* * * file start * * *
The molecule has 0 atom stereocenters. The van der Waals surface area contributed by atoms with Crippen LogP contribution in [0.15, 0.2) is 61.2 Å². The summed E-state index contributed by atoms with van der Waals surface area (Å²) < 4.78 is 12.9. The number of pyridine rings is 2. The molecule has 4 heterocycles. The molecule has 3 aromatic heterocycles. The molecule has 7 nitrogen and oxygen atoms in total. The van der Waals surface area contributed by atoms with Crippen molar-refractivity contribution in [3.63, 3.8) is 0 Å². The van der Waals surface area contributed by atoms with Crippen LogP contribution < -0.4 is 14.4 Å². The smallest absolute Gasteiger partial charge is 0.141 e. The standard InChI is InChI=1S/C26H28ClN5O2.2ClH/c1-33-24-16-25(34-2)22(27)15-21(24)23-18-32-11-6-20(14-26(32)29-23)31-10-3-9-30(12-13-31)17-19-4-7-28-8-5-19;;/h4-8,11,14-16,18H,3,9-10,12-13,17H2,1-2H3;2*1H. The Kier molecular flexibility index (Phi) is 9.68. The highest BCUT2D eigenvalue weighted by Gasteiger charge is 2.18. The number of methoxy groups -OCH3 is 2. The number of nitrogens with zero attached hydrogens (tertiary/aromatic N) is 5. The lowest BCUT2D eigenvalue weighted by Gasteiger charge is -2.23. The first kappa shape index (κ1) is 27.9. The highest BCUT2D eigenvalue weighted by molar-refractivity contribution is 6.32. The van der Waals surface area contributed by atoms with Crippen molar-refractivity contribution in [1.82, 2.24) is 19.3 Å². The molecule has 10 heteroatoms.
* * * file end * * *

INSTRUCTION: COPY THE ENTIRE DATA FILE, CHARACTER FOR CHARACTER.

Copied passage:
The molecule has 0 atom stereocenters. The van der Waals surface area contributed by atoms with Crippen LogP contribution in [0.15, 0.2) is 61.2 Å². The summed E-state index contributed by atoms with van der Waals surface area (Å²) < 4.78 is 12.9. The number of pyridine rings is 2. The molecule has 4 heterocycles. The molecule has 3 aromatic heterocycles. The molecule has 7 nitrogen and oxygen atoms in total. The van der Waals surface area contributed by atoms with Crippen molar-refractivity contribution in [3.63, 3.8) is 0 Å². The van der Waals surface area contributed by atoms with Crippen LogP contribution < -0.4 is 14.4 Å². The smallest absolute Gasteiger partial charge is 0.141 e. The standard InChI is InChI=1S/C26H28ClN5O2.2ClH/c1-33-24-16-25(34-2)22(27)15-21(24)23-18-32-11-6-20(14-26(32)29-23)31-10-3-9-30(12-13-31)17-19-4-7-28-8-5-19;;/h4-8,11,14-16,18H,3,9-10,12-13,17H2,1-2H3;2*1H. The Kier molecular flexibility index (Phi) is 9.68. The highest BCUT2D eigenvalue weighted by Gasteiger charge is 2.18. The number of methoxy groups -OCH3 is 2. The number of nitrogens with zero attached hydrogens (tertiary/aromatic N) is 5. The lowest BCUT2D eigenvalue weighted by Gasteiger charge is -2.23. The first kappa shape index (κ1) is 27.9. The highest BCUT2D eigenvalue weighted by molar-refractivity contribution is 6.32. The van der Waals surface area contributed by atoms with Crippen molar-refractivity contribution in [1.82, 2.24) is 19.3 Å². The molecule has 10 heteroatoms.